doTERRA: That is very interesting. That's not one that I would have thought of. So finally, our next category that I think is big in cooking, but people might be afraid of are floral oils. How could I use those? And could you give us an example?
Samantha: Florals definitely can be intimidating when it comes to cooking. I really like florals in drinks and desserts, similar to citruses. They give a brightness that you can't get anywhere.
My favorite way to use Lavender, which is one of our most popular floral oils, is by making lavender lemonade. So you again take freshly squeezed lemons, a bit of your favorite sweetener, and a drop or two of Lavender, which creates a refreshing drink that you really can't beat. And for me, it's super nostalgic. I love it. I think it's a blast.
doTERRA: Well, Samantha, you've definitely given me a lot of ideas of how to use my oils in cooking. We really appreciate you being here today.
Samantha: Yeah, thanks for having me!
doTERRA: A beautiful summer’s day beckons to be enjoyed. The sun shines and you’re ready to spend all of your time outside. One thing that you don’t want to forget? Your TerraShield®! No matter where your summer adventures take you, you’ll want to have TerraShield on hand. This incredible blend of Citronella, Lemongrass, Peppermint, Thyme, Cedarwood, and Geranium is ready to become your new summer favorite.
Today we’re going to talk about some internal historical uses for some of these plants, but we want to remind you that the TerraShield blend is for aromatic or topical use only. Any internal benefits discussed for the individual oils in the blend are not applicable to aromatic or topical use.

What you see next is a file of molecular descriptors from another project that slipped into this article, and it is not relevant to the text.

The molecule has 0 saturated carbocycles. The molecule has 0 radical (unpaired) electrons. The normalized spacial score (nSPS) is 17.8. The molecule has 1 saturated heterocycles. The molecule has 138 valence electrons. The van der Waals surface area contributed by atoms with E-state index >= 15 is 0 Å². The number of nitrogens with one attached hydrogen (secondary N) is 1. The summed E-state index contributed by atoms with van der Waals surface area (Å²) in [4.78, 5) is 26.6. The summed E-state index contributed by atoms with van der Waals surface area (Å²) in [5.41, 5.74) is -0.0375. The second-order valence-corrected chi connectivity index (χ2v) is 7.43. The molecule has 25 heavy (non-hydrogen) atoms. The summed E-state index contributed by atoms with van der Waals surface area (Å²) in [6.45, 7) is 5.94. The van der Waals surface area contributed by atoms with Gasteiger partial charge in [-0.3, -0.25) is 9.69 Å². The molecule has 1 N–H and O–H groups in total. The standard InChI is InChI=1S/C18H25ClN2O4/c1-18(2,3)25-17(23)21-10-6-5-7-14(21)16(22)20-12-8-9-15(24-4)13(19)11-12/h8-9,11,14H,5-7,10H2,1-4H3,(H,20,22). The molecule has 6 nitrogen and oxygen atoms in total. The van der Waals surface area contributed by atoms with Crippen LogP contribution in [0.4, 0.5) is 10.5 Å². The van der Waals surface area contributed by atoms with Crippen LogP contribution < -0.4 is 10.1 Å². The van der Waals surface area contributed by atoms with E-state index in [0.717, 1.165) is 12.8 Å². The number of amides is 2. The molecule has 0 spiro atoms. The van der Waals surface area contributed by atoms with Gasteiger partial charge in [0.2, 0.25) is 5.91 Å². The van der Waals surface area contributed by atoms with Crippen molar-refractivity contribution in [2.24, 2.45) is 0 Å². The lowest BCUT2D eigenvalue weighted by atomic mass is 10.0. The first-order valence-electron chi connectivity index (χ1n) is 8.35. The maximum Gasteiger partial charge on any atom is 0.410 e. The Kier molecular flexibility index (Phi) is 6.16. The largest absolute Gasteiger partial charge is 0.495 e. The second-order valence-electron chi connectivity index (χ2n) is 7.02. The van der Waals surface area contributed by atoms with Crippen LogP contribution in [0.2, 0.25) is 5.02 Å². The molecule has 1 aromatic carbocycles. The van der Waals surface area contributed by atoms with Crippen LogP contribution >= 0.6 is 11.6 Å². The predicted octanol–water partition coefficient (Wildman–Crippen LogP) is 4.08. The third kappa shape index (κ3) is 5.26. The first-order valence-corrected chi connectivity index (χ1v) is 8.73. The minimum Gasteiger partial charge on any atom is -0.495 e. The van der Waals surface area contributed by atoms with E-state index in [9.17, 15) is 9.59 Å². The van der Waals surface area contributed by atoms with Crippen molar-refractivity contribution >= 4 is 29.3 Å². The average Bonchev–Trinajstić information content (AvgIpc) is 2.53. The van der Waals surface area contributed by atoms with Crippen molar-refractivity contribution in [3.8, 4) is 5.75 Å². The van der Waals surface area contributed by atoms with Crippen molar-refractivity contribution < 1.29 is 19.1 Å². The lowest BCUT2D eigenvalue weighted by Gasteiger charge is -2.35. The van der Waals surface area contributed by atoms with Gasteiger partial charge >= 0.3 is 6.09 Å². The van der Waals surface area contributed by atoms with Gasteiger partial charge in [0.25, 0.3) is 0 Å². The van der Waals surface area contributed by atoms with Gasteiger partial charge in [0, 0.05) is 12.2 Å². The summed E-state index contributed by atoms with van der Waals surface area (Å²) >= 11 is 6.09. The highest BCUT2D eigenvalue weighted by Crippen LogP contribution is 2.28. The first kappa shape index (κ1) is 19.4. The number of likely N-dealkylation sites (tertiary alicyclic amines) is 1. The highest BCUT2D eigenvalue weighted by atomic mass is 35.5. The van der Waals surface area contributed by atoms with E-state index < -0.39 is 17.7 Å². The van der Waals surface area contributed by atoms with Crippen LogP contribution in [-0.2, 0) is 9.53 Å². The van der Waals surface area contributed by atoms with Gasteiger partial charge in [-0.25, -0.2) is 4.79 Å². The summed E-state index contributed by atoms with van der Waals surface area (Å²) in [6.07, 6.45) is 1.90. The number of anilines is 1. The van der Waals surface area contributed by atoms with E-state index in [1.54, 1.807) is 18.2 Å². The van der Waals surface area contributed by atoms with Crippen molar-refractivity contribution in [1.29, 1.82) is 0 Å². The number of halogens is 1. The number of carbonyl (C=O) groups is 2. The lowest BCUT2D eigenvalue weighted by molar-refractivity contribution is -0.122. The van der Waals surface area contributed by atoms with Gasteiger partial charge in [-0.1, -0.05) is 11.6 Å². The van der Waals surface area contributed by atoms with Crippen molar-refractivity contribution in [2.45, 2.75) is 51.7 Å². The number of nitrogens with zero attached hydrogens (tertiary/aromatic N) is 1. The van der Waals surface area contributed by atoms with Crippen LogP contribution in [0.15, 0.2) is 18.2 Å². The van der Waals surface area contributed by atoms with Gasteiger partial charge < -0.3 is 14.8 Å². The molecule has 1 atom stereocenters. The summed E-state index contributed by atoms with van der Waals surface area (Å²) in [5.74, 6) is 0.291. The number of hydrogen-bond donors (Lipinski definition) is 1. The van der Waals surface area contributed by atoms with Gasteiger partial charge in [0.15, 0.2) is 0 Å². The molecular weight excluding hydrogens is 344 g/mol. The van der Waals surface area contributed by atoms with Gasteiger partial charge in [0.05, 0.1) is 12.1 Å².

Also, though the historical uses of these oils may cover many applications, the newly reformulated TerraShield blend has only been specifically tested against mosquitoes and is an effective mosquito repellent.
Citronella is a plant that you’re probably used to hearing about in relation to the outdoors. It’s a grass plant that is commonly mistaken for or even sometimes referred to as Lemongrass, because they are so similar in appearance, growth, and processing methods. However, the two plants simply belong to the same plant family, more like cousins.
Citronella is popular for many different applications, including as an insect repellent, a fragrant candle ingredient, and is utilized in perfumes, deodorants, skin lotions, and soaps.
The fragrant grass has earned the name citronella from the French word meaning “lemon balm.” And the trademark clean lemon-like aroma of citronella becomes especially apparent when the plant is crushed. Many people find that dried citronella grass is an excellent addition to potpourri.
For centuries, citronella has been a natural remedy and a food ingredient all over the world, in places like China, Sri Lanka, and Indonesia. It’s used for everything, from flavoring culinary dishes to lending its scent to natural cleaning products and pest-repelling candles.
Next, we have Lemongrass. Lemongrass is native to tropical regions such as Africa, Asia, Southeast Asia, Australia, and Oceania and is an important ingredient in many traditional Asian cuisines. This herb is especially important in the cuisines of Vietnam and Thailand, where it provides both the base and added flavorings for numerous soups. In countries such as India, China, and Thailand, it has been used as a flavoring agent in beverages and desserts.
The scent of lemongrass is fresh and light with a hint of lemon citrus even though it’s grass. It belongs to a family known as Gramineae, the same family that citronella and palmarosa belong to. Its pleasing scent makes it very useful in perfumes, soaps, and cosmetics.